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Never has Economic Data and fundamentals been so inconsequential to market direction


Mercury

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Brexit may not be the reason the markets are going to drop, we have discussed the reasons many times on this forum, but one thing has changed for good, the political status quo is broken and more political contagion will follow.

 

In such a situation whether GDP is up or down a bit or what CPI is doing or even NFP is neither here nor there.  The markets are currently reacting to the one way Remain bet they lost out big time on and are now retracing, rationalising the overreaction they were all part of.  I expect central bankers to rush out more calming measures than they would ideally have wanted to at this juncture, quite probably emptying the armoury once and for all and causing a brief rally in stock (any FX rally will not last long at all).  The US Large Cap markets will be over optimistic as usual while smaller cap markets everywhere look soft and European and Japan stock markets remain soft.

 

It is the beginning of the end in my assessment, finally, let's get it over with so we can reset and, hopefully, learn our lessons in terms of politics and economics...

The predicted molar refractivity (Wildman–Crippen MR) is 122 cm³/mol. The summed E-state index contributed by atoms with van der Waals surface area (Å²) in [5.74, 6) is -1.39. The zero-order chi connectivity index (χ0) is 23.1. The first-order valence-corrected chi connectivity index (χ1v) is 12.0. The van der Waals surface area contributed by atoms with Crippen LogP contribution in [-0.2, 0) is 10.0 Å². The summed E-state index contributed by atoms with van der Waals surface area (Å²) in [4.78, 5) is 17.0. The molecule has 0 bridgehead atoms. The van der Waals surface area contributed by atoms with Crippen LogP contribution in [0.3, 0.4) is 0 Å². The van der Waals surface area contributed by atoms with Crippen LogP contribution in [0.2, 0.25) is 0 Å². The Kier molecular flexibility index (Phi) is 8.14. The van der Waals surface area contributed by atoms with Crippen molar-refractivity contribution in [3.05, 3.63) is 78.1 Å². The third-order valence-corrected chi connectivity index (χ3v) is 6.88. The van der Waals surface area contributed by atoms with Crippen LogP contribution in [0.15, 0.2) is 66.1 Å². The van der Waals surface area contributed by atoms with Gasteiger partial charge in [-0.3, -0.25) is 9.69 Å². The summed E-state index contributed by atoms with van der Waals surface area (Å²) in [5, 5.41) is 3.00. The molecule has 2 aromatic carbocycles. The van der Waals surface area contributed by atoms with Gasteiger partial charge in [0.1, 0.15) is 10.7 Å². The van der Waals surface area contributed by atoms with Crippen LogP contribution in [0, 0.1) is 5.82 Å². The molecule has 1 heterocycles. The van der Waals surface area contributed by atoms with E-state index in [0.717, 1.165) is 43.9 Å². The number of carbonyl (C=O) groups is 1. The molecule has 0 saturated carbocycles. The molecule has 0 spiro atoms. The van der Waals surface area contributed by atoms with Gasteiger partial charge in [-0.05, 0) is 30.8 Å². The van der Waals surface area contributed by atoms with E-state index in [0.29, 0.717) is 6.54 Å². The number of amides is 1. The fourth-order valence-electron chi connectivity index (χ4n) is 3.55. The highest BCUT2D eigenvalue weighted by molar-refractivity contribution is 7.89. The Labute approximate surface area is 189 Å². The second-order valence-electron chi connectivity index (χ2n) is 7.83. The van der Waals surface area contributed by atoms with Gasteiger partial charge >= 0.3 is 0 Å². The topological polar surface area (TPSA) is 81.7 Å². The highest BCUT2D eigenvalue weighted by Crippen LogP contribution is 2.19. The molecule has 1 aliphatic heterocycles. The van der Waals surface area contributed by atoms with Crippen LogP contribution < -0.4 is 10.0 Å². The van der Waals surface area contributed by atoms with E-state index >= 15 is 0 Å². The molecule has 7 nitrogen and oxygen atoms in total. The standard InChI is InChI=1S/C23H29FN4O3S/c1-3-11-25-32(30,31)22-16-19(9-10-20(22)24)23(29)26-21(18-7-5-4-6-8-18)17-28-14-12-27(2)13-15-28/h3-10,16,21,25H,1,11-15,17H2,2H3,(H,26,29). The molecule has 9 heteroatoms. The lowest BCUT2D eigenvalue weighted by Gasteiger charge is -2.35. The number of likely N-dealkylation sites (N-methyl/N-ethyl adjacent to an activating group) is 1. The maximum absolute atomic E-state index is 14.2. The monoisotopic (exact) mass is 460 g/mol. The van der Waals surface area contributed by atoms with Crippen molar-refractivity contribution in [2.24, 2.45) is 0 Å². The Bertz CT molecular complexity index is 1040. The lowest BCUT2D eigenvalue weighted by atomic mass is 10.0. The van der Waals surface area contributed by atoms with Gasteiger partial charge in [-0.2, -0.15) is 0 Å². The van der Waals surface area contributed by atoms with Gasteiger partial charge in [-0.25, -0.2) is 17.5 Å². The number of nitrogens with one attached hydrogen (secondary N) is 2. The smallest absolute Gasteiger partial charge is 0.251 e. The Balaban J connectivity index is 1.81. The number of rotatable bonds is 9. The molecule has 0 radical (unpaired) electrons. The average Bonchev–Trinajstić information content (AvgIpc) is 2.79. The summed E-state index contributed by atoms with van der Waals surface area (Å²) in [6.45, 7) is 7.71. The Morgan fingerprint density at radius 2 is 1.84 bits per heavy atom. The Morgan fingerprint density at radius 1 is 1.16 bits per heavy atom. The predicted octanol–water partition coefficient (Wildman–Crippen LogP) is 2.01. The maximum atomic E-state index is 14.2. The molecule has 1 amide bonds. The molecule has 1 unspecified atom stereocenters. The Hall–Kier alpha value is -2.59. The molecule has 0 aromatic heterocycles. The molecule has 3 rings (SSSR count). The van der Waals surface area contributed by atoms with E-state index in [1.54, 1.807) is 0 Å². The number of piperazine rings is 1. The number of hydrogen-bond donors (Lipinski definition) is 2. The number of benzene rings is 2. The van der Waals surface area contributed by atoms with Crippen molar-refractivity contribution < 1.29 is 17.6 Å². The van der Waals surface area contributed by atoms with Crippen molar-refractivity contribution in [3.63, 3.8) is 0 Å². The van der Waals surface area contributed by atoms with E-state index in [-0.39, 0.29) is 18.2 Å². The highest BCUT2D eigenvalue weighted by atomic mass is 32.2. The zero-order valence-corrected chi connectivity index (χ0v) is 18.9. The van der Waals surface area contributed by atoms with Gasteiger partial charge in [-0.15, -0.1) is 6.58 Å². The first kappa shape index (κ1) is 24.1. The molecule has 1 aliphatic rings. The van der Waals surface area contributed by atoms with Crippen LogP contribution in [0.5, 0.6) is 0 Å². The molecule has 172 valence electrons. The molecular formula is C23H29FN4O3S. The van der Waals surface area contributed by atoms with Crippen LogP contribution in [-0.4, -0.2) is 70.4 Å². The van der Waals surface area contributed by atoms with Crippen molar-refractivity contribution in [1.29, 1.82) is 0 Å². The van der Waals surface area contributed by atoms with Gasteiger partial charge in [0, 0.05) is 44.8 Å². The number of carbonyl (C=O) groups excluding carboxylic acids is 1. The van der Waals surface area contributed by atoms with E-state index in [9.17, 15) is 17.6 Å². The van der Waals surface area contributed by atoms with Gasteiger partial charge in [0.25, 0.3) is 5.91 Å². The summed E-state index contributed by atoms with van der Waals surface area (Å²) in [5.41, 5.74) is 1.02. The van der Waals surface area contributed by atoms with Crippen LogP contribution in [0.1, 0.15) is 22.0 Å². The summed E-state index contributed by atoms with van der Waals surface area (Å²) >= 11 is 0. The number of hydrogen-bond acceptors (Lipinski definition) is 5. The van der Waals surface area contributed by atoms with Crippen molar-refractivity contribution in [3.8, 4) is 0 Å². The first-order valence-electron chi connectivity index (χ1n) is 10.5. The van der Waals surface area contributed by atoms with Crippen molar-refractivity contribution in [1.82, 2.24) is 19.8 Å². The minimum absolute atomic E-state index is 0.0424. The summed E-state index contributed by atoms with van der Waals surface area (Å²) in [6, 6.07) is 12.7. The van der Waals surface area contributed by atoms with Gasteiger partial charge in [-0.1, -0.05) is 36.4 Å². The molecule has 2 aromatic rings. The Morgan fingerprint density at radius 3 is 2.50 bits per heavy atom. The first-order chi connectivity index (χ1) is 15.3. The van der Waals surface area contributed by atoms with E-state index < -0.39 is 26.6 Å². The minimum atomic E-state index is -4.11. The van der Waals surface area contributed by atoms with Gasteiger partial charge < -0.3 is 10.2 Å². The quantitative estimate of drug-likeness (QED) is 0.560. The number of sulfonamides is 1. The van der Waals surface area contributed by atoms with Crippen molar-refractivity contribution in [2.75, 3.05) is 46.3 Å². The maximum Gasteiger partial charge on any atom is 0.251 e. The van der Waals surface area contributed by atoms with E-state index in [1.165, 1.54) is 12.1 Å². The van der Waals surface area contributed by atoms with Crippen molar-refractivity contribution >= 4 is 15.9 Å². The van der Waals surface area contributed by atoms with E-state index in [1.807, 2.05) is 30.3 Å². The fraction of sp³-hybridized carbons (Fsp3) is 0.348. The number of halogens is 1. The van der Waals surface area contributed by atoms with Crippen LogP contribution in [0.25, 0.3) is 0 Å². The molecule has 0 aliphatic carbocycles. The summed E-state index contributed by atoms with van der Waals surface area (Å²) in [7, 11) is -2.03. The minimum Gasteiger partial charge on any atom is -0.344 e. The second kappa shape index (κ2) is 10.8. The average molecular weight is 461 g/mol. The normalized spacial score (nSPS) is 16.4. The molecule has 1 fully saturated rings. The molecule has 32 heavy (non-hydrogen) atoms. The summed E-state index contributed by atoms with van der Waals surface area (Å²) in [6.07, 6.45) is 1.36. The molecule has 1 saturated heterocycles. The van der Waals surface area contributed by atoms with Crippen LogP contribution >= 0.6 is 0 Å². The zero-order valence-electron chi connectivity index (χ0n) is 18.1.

As traders we now need to find the right entries to take advantage of this once in a lifetime moment.  Fundamentals cannot help spot the right entries you have to use technical analysis, or as  might say, let the market show you and then follow in.

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Hi   The political fallout is interesting, if sadly predictable.  I am not surprised at the Labour "night of long knives" moment, the majority of the Labour MPs never accepted Corbyn and despite what people may think of him or his ability to win the next election he is the choice of the Labour party grass roots and I think he will be returned by them.  In that eventuality those that revolted are out, I can't see their constituencies returning them in the next general and they will probably all be gone long before then anyway.  Cue a new SDP?  And a long term Tory/coalition run in government and the markets reaction to that uncertainty.

 

Tories will get their act together and frankly Osborne needs to stop whining about how difficult things are now going to be in that "I told you so" fashion or resign.  I think Cameron ought to have held off resignation if he truly wanted to steady the ship but he was clearly making emotional decisions in the immediate aftermath.  The Lib Dem and SNP leaders reactions are frankly disgraceful.

 

Back to the markets, this is a turbulent time but also a time to take great advantage if you are in place and brave.  Gold retrace may offer a great opportunity to get Long when the time is right.  Re the Yen, I just posted on that while you were posting this and I agree a leg down looks on, of course USDJPY already hit 9900 so a retest would take it further in my view.

 

I expect the emotions to settle down over the next few weeks and the government to get on with it while the EU scrambles around to address their much more critical issues (Eurozone stock exchanges took a much bigger drubbing than the FTSE so far).  Cue a natural retrace on FX prior to a major fall in favour of USD and eventually Commodities and Stocks to keel over.  Bond bubble could well burst also.  Cue also a house market drop in London and the UK, thank the gods, people might actually be able to afford a house soon...

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